At first glance Katowice seems to be rather less than attractive, unless you want to learn more about post-communist transformations. However, deeper exploration of its industrial areas and unusual monuments reveals that Katowice is actually very interesting. It is the heart of the biggest agglomeration in central Eastern Europe, resembling the Ruhr in terms of the development of industry and urbanisation. Presently it is undergoing transformation into an energetic business and trade centre, with a great economic potential.
Katowice is the capital of a historical region known as Upper Silesia and the main city of the current Silesian Province. Katowice itself has around 308,000 inhabitants, one part of a 3-million agglomeration of several towns and cities. The region is the most densely populated and urbanised area in Poland.
The city had its heyday in the 1950s when its numerous coalmines and steelworks flourished.
Nowadays, the heavy industry has significantly decreased and Katowice is moving towards small businesses and trade. There are still several dozen collieries, ironworks, steel plants, and the city remains the centre of GOP (Upper Silesian Industrial Region). Each year Katowice plays host to trade fairs, including the second biggest event of such type in Poland. Travel to Katowice is convenient with the nearby Katowice-Pyrzowice international airport and an important railway hub (easy and fast connections to Krakow
Apart from being the principle science and educational centre of the region, this lively city with its tall buildings comparable to Warsaw (see: tours in Warsaw
) in number, offers a wide range of entertainment that can compensate for the rarity of sights. Most buildings reflect the architecture of the communist period, though there are several remnants of its 19th century impressiveness and numerous examples of modern architecture from 1920s and 1930s. Many buildings' design was influenced by Bauhaus and De Stijl, as well as Le Corbusier's ideas. There are also two unique districts of Katowice, which are really worth a visit: a historical worker's area Nikiszowiec and Giszowiec, designed as garden-town. One characteristic landmark of the city is Spodek (literally "saucer", since it resembles a UFO flying saucer), a great hall used for many purposes, including the biggest rock concerts in Poland.
Katowice is situated on the Silesian Upland, in the south-western part of the country. The area that the city covers is diverse – with a difference of 100 m between the highest and lowest points. Several rivers flow through Katowice – the biggest of which are the Rawa and the Klodnica.
For centuries the whole of Silesia was known as being rich in minerals and metals, including coal, iron, lead, silver and so on. Due to industrial character of this place, the environment is seriously damaged in places, and yet there are also numerous forests and parks. The largest and perhaps the most attractive of these is the Voivodship Park of Culture and Recreation.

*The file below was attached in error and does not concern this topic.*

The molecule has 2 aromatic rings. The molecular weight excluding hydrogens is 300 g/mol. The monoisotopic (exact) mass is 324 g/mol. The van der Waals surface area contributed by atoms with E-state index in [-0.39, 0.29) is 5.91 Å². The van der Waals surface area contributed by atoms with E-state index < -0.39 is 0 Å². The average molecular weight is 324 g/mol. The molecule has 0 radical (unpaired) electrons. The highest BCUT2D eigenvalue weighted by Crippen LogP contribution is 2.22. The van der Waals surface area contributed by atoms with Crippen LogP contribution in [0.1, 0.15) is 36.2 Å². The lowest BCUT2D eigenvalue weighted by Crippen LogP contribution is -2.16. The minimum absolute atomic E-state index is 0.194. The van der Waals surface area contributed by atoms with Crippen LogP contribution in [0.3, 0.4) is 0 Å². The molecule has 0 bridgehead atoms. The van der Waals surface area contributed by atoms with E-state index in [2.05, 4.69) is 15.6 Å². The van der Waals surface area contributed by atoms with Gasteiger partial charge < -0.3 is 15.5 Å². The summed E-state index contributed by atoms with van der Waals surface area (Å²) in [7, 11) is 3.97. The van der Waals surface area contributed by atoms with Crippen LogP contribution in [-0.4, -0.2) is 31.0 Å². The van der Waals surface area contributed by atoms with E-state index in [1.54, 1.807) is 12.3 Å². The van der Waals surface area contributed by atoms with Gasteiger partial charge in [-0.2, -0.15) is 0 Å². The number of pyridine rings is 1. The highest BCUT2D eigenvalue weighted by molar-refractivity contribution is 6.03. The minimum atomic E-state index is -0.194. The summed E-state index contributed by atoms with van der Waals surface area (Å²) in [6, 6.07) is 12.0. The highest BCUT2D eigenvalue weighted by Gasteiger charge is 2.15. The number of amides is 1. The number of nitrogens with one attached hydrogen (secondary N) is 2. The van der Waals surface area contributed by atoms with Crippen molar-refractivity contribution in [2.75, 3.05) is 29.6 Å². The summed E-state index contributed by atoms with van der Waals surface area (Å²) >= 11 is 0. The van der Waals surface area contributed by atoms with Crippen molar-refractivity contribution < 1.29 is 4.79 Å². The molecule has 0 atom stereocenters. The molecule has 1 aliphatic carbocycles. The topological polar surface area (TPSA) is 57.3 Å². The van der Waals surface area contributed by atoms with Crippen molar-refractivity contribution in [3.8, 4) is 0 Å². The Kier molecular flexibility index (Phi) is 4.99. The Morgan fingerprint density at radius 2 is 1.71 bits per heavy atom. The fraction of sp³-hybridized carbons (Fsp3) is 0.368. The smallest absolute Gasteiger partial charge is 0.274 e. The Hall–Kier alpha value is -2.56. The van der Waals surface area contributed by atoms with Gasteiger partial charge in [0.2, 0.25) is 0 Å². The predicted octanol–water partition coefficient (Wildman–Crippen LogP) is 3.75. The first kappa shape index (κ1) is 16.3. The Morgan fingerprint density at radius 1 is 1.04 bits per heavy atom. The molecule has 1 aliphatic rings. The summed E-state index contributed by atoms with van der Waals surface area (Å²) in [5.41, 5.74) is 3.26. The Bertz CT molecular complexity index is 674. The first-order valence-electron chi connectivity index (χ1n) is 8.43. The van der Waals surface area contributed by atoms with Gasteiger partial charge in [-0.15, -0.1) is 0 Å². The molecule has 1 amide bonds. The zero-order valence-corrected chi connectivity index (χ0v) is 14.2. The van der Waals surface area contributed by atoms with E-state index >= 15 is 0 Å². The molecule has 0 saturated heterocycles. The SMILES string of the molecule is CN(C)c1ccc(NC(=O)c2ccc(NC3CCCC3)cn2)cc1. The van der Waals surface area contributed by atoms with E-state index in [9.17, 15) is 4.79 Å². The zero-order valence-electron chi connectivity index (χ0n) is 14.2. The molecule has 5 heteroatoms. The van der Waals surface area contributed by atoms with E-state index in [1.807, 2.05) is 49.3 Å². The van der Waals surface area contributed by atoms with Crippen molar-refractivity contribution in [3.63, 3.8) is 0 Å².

The first traces of settlements on that site are mentioned by Ptolemy in the 2nd century. In the 13th century there were already some lead and silver mines in Bytom and other locations near Katowice.
The real history of Katowice began in the 19th century, when Silesia was under Prussian rule. The city grew as part of the rapid development of the mining and metallurgical industries. The construction of a railway between Berlin and Myslowice (Myslowitz) in 1846 confirmed the development and soon Katowice was granted city rights.
During World War I Katowice developed as a trading and transport centre because of the boom in Upper Silesian industry, especially in metallurgy. When Germany was defeated in 1918, Poland gained its independence as a direct result of the Silesian Uprisings and a plebiscite. The Monument of the Silesian Insurgents, erected in 1967 as a symbol to the ideas causing uprisings, is one of the most characteristic points in the city.
In the period of Poland's independence in the 1920s and 30s, architects were able to develop many of their town planning ideas in Katowice. It became the second leading innovative area in the country, after Warsaw, and this resulted in the construction of a modern airport in Muchowiec in 1926. Muchowiec is now a district of Katowice and the airport is limited to sports activities, with a new major airport since being created in Pyrzowice. World War II did not stop Katowice being the capital of the most industrialised region of the country. The city was annexed by the German Reich and, unlike most of the pre-war Polish area that was included into the General Government, the Katowice region became a separate administrative division.
After the war the city became an important academic and cultural centre. In the years 1950-1959 the population and the total urban area grew significantly. Until 1975 Katowice had ambitions of becoming a modern city, absorbing many of the neighbouring towns in the process, including: Piotrowice, Ochojec, Panewniki, Kosyuchna, Welnowiec, Giszowiec, Dabrowka Mala and Mucki.
In 1981 Katowice witnessed the dramatic events at the "Wujek" mine, where striking workers were attacked and pacified by the police and the army, nine miners being killed in the process. The famous Polish director, Kazimierz Kutz, depicted these happenings in his film "Death as a Slice of Bread".